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#337 Getting buried under huge piles of heavy blankets on a freezing cold night

Joey doesn’t have heat.

Honestly, when I crashed at his cramped apartment a couple nights ago he welcomed me in wearing three sweaters and a set of chattering teeth while explaining that his apartment has no heat, so while he was glad I came over it was going to be a matter of setting up an army of space heaters to keep warm.

After catching up for a couple hours it was time to hit the hay and since Joey’s a great friend he took care to drag his arm along the spare mattress to wipe the loud clattery pile of extension cords, extra keys, and cell phone batteries onto the rock hard floor before bed. He then apologized for having no blinds in the room, said to watch out for the mouse trap under the bed, and tossed a pin cushion onto the mattress for a pillow.

“Need anything else?”, he asked, while yawning and scratching his armpit.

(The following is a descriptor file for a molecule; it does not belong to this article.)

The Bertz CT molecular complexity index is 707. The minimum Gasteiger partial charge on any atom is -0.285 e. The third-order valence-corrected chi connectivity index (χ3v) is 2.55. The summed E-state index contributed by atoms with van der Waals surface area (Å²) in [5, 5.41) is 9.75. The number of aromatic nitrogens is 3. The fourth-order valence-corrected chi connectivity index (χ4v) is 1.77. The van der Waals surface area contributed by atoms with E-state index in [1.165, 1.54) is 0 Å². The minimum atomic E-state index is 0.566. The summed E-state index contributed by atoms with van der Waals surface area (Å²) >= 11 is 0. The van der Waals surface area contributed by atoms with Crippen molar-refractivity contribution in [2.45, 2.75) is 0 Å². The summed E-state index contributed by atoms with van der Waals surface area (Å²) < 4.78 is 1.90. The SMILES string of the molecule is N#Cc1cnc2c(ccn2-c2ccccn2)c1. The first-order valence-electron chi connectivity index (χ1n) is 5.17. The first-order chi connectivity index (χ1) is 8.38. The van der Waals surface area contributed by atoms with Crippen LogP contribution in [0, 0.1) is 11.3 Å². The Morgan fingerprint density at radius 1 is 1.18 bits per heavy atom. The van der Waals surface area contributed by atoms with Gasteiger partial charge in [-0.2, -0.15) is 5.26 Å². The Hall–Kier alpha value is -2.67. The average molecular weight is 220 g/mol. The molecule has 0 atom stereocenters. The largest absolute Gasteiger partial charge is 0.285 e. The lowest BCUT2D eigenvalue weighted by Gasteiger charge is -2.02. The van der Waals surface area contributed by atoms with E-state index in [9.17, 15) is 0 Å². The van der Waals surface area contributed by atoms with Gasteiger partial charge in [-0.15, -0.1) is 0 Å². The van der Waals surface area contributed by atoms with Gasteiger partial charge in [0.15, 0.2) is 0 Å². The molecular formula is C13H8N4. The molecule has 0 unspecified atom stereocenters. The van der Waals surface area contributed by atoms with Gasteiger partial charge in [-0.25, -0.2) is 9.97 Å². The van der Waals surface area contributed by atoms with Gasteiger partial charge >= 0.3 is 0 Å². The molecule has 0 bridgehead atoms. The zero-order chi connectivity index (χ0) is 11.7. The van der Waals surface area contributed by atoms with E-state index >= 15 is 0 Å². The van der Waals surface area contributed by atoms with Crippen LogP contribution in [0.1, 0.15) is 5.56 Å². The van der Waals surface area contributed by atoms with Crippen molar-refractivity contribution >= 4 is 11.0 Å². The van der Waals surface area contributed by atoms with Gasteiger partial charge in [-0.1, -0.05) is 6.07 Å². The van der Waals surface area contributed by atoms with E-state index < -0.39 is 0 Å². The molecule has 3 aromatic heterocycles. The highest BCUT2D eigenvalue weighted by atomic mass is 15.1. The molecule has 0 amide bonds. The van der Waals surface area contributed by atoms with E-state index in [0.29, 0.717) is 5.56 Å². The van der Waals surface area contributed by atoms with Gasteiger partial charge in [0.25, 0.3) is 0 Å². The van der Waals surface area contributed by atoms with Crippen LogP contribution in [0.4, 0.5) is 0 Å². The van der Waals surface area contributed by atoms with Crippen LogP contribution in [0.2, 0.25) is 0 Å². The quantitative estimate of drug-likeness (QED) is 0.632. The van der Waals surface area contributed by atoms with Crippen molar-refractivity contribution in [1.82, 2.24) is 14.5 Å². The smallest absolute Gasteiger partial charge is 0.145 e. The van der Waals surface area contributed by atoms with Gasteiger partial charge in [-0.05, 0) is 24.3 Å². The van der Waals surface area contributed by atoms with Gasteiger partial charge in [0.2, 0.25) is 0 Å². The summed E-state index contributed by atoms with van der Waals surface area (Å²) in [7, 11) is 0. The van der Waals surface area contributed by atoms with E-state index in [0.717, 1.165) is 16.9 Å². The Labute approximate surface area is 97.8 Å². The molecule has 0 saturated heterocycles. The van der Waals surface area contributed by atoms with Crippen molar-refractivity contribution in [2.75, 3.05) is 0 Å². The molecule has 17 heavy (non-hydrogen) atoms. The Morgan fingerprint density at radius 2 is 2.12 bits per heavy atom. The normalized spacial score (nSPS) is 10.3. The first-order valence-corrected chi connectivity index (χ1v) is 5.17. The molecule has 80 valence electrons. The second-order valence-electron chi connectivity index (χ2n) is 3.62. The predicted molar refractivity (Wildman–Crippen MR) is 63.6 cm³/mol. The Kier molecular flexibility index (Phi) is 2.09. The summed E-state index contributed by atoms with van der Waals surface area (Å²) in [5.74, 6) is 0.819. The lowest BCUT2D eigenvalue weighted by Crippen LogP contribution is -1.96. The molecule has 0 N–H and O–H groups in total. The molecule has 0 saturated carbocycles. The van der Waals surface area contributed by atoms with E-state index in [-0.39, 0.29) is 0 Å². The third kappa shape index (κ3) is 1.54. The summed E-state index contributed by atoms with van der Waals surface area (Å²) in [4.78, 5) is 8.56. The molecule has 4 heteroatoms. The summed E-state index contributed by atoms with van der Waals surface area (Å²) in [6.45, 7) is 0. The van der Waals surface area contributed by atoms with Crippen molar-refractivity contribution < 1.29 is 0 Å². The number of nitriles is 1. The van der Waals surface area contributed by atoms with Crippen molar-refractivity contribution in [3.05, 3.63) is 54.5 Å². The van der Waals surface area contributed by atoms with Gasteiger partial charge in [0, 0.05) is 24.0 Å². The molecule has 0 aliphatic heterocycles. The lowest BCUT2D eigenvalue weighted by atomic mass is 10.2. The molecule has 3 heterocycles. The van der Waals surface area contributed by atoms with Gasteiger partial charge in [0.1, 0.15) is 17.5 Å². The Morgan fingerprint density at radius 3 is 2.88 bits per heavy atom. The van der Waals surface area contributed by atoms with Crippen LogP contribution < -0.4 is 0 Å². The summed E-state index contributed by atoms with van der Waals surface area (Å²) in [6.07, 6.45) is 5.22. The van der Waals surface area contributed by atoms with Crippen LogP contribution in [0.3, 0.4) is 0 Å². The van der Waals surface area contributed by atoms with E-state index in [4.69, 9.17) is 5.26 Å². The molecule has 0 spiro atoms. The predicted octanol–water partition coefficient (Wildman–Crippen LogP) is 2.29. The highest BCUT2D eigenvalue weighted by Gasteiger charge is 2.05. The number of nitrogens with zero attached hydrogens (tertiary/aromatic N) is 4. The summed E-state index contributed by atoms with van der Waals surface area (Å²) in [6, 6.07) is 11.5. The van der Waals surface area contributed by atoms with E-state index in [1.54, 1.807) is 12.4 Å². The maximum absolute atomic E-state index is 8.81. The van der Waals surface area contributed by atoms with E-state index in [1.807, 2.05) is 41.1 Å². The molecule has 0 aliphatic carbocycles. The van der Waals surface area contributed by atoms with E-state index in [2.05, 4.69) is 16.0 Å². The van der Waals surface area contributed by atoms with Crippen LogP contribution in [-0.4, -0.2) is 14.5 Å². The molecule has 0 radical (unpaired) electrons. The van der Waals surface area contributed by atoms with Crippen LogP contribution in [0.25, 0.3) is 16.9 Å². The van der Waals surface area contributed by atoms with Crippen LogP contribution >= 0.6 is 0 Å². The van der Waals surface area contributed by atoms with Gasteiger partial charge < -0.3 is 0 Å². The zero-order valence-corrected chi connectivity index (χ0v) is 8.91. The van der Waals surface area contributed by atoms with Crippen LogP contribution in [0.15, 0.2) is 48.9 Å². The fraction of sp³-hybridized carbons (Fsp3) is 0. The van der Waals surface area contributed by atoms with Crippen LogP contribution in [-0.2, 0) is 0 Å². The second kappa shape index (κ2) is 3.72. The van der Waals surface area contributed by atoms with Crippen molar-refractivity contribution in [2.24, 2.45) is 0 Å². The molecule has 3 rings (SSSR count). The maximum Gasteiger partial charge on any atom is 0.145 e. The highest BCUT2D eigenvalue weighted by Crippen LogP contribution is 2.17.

“Blankets,” I replied, my tired eyes narrowing at the slippery cold mattress and terrible sleepless night before me. I pictured waking up with my eyelids frostbitten shut and my big toes turned blue and dead in the dark. “Blankets Joey … for God’s sakes blankets.”

“Oh … right,” he said. “Hmm, lemme see what I’ve got around here.”

And so began a fast-paced five minute hunt around his apartment for anything resembling a thin bed covering. First a dusty duvet was yanked from the closet, then a few mothball-smelling sheets recovered from under a bed, and then finally we hit a forgotten motherlode stash of blankets piled up behind the couch. Pretty soon we’d built a thick and heavy eight-layer fortress from the cold and I brushed my teeth, stripped right down, and jumped into those frozen sheets.

And let me tell you.

That beautifully thick stack of blankets kept every single ounce of heat in all night and helped me sleep in a heavenly bed of bliss. The heaviness on top of me felt safe and secure and I rested knowing that outside my Fortress of Fire lay an ice-cold deathtrap trying to lure me to the bathroom. Well friends… the good news is my bladder didn’t burst and I managed to spend a beautifully warm and toasty night under a giant thick pile of